And not one of the nice ones, either. Not one of the benign bother-you-at-the-airport cults  or the ones that quietly kill themselves when something weird shows up in the sky or that encourage you to buy Amway products.
No, this was a full-on Secret Murder Cult, with robes and a huge Aztec staircase and all that you could ask for in an evil, quasi-religious force. I don’t remember how I got wrapped up in it, as I am not usually prone to murder, but here’s how it worked: the facilities were billed as a retreat for the sick and dying, who would come and stay for a few days, get the whole shebang in terms of rituals and invocations, and eventually get brought to the top of this long, long staircase wherein they would be murdered. Men, women, children – everyone went under the knife eventually. And, of course, I helped.
Maybe it was because everyone seemed so sick and miserable that I thought, “Well, they’re going to die anyway, so as long as their deaths serve our nefarious purposes I suppose that’s all right. If I was sure what our nefarious purposes were….” Looking back on it, one thing I find interesting was the mixture of religious iconography that my brain threw together. The heads of the cult wore robes that resembled the brown robes of the Franciscans, but during ceremonial duties also wore the traditional Arab keffiyeh and spoke Hebrew.  The facilities had a distinctly Catholic look to them, except for the huge stone pyramid out back with the blood gutters. Not a traditional aspect of Catholic architecture, unless I missed something in CCD class.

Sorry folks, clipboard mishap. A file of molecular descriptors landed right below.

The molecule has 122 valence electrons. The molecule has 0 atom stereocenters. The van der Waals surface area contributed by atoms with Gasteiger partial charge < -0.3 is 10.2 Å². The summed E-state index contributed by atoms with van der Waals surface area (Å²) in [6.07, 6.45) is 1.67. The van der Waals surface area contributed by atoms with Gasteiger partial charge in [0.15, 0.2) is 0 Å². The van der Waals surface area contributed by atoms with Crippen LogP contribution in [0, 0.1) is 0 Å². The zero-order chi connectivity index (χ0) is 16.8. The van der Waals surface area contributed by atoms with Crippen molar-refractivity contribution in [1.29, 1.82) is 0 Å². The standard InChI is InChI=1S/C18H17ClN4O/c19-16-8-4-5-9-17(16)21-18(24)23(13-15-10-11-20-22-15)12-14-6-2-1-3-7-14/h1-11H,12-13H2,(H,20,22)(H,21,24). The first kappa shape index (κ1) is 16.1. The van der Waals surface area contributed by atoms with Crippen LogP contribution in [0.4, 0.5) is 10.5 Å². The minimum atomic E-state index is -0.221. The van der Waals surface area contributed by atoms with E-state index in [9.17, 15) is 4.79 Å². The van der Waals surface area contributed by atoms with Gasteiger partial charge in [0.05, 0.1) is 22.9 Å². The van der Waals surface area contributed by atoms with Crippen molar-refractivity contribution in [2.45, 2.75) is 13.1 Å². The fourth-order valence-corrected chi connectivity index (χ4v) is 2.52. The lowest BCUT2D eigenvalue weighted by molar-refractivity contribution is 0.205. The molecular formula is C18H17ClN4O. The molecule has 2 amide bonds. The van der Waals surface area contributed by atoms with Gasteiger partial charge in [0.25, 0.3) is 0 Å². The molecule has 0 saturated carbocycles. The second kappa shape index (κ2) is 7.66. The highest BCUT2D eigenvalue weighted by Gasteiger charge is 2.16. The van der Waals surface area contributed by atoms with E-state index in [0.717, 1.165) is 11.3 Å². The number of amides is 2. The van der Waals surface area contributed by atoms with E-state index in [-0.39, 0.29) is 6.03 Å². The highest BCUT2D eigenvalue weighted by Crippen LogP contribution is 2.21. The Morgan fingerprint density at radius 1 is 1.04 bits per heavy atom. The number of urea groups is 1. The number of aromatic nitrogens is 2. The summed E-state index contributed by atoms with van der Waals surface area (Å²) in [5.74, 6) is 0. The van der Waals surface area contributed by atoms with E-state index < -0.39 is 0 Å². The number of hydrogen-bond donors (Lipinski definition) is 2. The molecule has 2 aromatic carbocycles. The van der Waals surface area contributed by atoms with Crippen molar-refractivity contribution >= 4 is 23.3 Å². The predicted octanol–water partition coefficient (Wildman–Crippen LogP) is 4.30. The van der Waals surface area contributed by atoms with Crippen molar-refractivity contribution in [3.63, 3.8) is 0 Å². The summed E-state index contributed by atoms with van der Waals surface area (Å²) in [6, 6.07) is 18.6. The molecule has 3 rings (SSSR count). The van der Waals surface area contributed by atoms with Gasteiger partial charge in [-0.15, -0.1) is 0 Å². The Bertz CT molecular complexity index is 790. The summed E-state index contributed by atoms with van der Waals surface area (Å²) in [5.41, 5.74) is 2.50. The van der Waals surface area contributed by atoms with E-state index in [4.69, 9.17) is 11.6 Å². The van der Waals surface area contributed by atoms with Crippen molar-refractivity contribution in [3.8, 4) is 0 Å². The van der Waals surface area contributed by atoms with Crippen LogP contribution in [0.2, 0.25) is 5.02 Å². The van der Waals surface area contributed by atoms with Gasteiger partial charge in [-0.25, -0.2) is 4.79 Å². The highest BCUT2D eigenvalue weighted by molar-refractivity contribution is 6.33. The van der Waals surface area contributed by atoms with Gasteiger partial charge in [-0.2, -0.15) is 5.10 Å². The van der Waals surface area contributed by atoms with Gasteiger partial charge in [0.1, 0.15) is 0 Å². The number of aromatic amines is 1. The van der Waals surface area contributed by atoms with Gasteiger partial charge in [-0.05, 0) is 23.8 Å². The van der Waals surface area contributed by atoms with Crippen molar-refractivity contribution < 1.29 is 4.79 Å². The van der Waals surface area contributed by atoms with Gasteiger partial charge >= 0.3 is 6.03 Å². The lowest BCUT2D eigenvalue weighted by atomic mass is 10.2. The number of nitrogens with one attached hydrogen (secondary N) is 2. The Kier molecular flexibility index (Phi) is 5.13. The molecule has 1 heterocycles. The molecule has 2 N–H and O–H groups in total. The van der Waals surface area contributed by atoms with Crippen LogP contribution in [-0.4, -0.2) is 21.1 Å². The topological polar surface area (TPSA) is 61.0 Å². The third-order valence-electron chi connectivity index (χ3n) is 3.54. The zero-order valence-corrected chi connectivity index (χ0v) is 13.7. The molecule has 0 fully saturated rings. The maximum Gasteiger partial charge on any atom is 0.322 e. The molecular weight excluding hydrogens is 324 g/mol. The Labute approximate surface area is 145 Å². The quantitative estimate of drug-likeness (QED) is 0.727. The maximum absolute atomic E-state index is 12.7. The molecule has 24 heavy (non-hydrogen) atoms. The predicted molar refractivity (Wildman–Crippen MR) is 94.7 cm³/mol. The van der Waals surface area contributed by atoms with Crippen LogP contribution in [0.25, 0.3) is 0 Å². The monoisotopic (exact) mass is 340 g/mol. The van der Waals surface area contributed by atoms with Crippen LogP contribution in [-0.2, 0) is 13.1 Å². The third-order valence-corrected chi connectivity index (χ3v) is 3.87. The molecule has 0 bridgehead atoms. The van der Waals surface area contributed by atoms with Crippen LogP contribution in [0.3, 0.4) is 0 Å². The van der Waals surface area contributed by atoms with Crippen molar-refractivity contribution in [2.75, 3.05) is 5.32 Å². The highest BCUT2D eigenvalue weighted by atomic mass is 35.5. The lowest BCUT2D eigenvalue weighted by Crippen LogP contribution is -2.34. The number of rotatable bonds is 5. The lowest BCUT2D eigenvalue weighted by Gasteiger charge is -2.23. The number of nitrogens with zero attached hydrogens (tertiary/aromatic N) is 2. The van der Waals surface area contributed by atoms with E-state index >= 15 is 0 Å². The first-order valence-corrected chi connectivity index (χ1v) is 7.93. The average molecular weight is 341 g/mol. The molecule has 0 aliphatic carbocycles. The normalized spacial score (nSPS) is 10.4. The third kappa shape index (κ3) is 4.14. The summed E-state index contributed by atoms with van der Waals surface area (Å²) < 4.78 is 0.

The last group to come through before my cat woke me up  was from Africa. Their party consisted of a few morbidly obese, terminally ill, and fantastically rich people and their families. It was a big group, and I remember thinking, “This isn’t going to work.” We couldn’t let any of them live, after all. That would undermine the “secret” part of our secret murder cult.
And while I tried to work out the logistics of disposing of forty or fifty people, it started to bother me on a more moral level. The few sick people looked up at me when I passed with great hope, as though they really thought we were going to help them. Their families were excited by the prospect of a cure, in some cases actually dancing and talking about how much better their loved ones would be. Which is when it started to dawn on me that maybe – just maybe – mass murder was wrong.
But how to get out of it? I had helped, after all. If I went to the head of the cult and told him I was having doubts, I knew he would either be able to sweet-talk or threaten me into staying. I knew that if I ran under cover of darkness to the police, I would be just as indictable as everyone else, and likely spend the rest of my life in prison. I was still searching for a way out when my cat gently clawed me awake and I thought, “I dreamed I was in a cult….”
Of course, one would be tempted to wonder what this says about me, that my dream-self would have to eventually work his way to the conclusion that murdering people who had come to you for help is wrong. Damned if I know what it means, other than that my brain has too much time on its hands.
 Do they still do that? I imagine Homeland Security would probably take a dim view to that in this day and age.
 Or at least what my brain thinks Hebrew sounds like.
 With his usual unerring accuracy at 5:00 AM. On my day off. Bastard.